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Just finished Voyager last week and was excited to find a place to talk about it.  I agree with many of the comments.  Nevertheless, it’s my favorite of the three books so far.  So I wanted to list the things I loved and then the things I hated.  So here’s what I loved in no particular order:  Claire/Jamie reunion and the French Farce that ensued (I love French farces, ye ken) culminating in his hilarious summation of the past 24 hours since she returned; Jamie fainting (he was fine talking to Claire’s “ghost” but when he realizes she’s real, he faints?!) then going to pieces upon seeing Bree’s pictures; wee Ian; all things Fergus, especially his reaction upon seeing Claire for the first time and the wedding (I got teary-eyed when Jamie game him his last name); Claire/Jaime reaffirming their blood vow; all things Lallybrook w/ highlights including Jenny dousing them with water while they were having angry sex and Claire’s return after Jamie had been shot (her conversation w/ Jenny was really well done); Ned! and the divorce negotiations; Jamie w/ the acupuncture needles; and, finally, the BJ sex scene when Claire was recovering from the cutlass wound (with Lawrence talking to Jamie thru the door).
Hated: that Claire would suggest settling in America when she knows the Revolutionary War is coming and that there was no mention of it; Jamie not disclosing Willie’s existence to Claire, especially after the blow up w/ Laoghaire (I hated that she got blindsided again); Willoughby’s foot fetish (yep it’s racist and tedious and added nothing to his character); the whole smuggling side story (Jamie could have had the authorities on his trail because of seditious activities, rather than his being a big crime lord); and the ship/storm/wreck after rescuing wee Ian (waaay tooo much).
I so hope the show makes it to season three because I MUST SEE the REUNION!!  I also think that Willoughby should definitely be included because of the diversity and a chance to reveal the consequences of “benevolent” racism.  I’m sure the writers will handle his character well and if they hire an actor who can bring depth to his work, so much the better.  (We, the viewers, should know by the way he physically carries himself exactly what kind of man he is.) Also, his backstory is fascinating.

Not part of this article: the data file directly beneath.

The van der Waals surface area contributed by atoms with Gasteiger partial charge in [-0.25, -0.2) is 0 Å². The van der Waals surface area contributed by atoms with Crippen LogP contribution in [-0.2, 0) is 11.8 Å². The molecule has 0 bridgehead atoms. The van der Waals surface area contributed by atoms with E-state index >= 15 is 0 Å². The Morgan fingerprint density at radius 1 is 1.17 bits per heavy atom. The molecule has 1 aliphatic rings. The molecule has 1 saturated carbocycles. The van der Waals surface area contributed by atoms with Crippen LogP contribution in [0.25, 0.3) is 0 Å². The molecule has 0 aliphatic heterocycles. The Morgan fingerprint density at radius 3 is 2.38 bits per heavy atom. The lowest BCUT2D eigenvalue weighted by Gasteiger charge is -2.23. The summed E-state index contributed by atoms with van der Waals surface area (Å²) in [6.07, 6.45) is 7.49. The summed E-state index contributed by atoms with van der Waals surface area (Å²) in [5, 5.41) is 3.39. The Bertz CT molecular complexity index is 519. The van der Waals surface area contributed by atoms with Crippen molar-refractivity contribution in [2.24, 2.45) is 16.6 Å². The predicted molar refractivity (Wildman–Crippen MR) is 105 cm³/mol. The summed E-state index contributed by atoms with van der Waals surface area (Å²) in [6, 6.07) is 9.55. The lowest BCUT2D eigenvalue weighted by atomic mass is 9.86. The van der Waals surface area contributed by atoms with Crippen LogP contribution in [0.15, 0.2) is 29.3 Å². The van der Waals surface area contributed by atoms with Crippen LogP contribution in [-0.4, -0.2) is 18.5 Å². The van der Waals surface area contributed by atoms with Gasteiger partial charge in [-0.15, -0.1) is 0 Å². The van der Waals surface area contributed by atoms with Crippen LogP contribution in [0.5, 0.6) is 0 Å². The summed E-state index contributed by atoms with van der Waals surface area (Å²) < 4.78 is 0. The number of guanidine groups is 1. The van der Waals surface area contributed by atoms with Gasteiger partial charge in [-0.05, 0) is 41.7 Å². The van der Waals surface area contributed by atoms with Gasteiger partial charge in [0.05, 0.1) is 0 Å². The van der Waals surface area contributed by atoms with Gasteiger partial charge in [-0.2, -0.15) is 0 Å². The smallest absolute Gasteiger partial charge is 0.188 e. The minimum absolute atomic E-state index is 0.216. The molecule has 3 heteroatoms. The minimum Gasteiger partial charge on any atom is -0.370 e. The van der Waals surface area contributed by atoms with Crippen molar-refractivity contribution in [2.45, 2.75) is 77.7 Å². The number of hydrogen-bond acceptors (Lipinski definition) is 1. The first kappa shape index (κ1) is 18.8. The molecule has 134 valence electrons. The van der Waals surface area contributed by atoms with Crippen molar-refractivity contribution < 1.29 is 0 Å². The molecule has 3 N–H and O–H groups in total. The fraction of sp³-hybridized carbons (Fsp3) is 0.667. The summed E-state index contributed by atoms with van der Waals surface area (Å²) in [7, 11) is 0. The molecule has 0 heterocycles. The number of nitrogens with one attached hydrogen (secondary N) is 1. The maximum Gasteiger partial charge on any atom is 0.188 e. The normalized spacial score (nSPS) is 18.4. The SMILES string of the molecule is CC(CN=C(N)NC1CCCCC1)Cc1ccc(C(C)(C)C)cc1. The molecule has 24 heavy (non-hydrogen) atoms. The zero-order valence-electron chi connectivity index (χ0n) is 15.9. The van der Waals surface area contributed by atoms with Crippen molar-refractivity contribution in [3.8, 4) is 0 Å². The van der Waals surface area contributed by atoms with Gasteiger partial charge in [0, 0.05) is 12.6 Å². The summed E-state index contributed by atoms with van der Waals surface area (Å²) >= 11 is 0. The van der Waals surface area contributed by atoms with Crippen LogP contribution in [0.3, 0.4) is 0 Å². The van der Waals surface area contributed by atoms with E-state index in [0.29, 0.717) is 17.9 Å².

I apologize for the long post – I was just so enthralled with Voyager that I had to share my thoughts.  Hope you find them interesting and worthy of comment.  Happy New Year!

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I would like them to include Mr. Willoughby, but I'd like them to include the part about how to him, the Scots were the barbarians/heathens.

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I agree, I really need to see that reunion scene with Sam and Cait. Oh my goodness. I think one of my favorite parts of the book is when she's just gotten to Edinburgh and she just sits down for a minute to eat her last peanut butter and jelly sandwich, then just lets the plastic wrap blow away. I don't know what it is about that moment, but it's so evocative for me...puts me right there in the past with Claire.

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Petunia846 I had forgotten about that scene.  You're right, the imagery of letting the plastic go to parallel her letting her past life go and moving (literally) toward her future is beautifully captured in that moment.

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I would love to know if someone found the wrapper. 

 

Part of me wishes she had saved it to show Jamie, he would have been so interested in it.  Come to think of it he would have enjoyed a taste of that sandwich also.

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Part of me wishes she had saved it to show Jamie, he would have been so interested in it.

Well she talks about the waterproof wrapping she had on the photos of Bree, so I always assumed she'd used plastic wrap on those too.

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I found it irrationally irritating that she didn't take more stuff with her; painkillers or other medicines (even if only for personal use), plus any number of other things I could think of had I a mind to. 

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Claire did take a whole syringe thingie with medication (I only remember her using penicillin from it, though). She only had a limited amount of how much she could bring, so it was only for emergencies. Like when what's-er-name shot Jamie and Claire got sliced open by that pirate.

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I was a huge Battlestar Galactica fan right up until whatever the hell the last season was supposed to be. But one of Ron's earliest crimes was putting super hot Lee Adama in a fat suit for half a season. I need my eye candy.

To keep this on topic, this is the book where the series went off the rails for me. However, since the show has reignited my obsessive fangirl love (I think I read Outlander and Dragonfly in Amber 10 to 15 times between the ages of 16 and 19), I'm going to try and approach the later books with an open mind.

 

oh, God, I totally forgot about the fat suit. Your post made me laugh and then it made me shake my head at the memory.